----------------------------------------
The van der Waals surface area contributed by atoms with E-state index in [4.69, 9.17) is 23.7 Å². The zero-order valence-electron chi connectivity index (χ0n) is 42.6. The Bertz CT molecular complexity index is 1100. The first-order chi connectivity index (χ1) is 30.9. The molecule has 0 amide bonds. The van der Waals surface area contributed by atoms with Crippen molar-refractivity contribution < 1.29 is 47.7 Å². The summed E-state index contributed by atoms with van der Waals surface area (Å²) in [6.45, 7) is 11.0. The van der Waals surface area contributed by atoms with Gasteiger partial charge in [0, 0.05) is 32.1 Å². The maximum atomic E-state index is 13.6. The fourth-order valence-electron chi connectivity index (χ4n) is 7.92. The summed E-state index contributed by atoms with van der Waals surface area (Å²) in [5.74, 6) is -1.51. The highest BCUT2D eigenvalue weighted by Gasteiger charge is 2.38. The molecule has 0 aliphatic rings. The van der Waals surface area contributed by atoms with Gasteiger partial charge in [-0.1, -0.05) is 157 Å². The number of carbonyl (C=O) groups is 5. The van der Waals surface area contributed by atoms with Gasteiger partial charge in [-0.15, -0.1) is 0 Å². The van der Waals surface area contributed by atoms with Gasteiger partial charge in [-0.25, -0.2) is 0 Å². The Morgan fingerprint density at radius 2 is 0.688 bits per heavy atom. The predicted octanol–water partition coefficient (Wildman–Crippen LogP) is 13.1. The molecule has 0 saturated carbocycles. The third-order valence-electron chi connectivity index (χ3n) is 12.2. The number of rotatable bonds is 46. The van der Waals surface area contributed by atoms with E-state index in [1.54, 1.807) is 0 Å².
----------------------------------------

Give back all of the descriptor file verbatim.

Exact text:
The van der Waals surface area contributed by atoms with E-state index in [4.69, 9.17) is 23.7 Å². The zero-order valence-electron chi connectivity index (χ0n) is 42.6. The Bertz CT molecular complexity index is 1100. The first-order chi connectivity index (χ1) is 30.9. The molecule has 0 amide bonds. The van der Waals surface area contributed by atoms with Crippen molar-refractivity contribution < 1.29 is 47.7 Å². The summed E-state index contributed by atoms with van der Waals surface area (Å²) in [6.45, 7) is 11.0. The van der Waals surface area contributed by atoms with Gasteiger partial charge in [0, 0.05) is 32.1 Å². The maximum atomic E-state index is 13.6. The fourth-order valence-electron chi connectivity index (χ4n) is 7.92. The summed E-state index contributed by atoms with van der Waals surface area (Å²) in [5.74, 6) is -1.51. The highest BCUT2D eigenvalue weighted by Gasteiger charge is 2.38. The molecule has 0 aliphatic rings. The van der Waals surface area contributed by atoms with Gasteiger partial charge in [-0.1, -0.05) is 157 Å². The number of carbonyl (C=O) groups is 5. The van der Waals surface area contributed by atoms with Gasteiger partial charge in [-0.15, -0.1) is 0 Å². The van der Waals surface area contributed by atoms with Gasteiger partial charge in [-0.25, -0.2) is 0 Å². The Morgan fingerprint density at radius 2 is 0.688 bits per heavy atom. The predicted octanol–water partition coefficient (Wildman–Crippen LogP) is 13.1. The molecule has 0 saturated carbocycles. The third-order valence-electron chi connectivity index (χ3n) is 12.2. The number of rotatable bonds is 46. The van der Waals surface area contributed by atoms with E-state index in [1.54, 1.807) is 0 Å².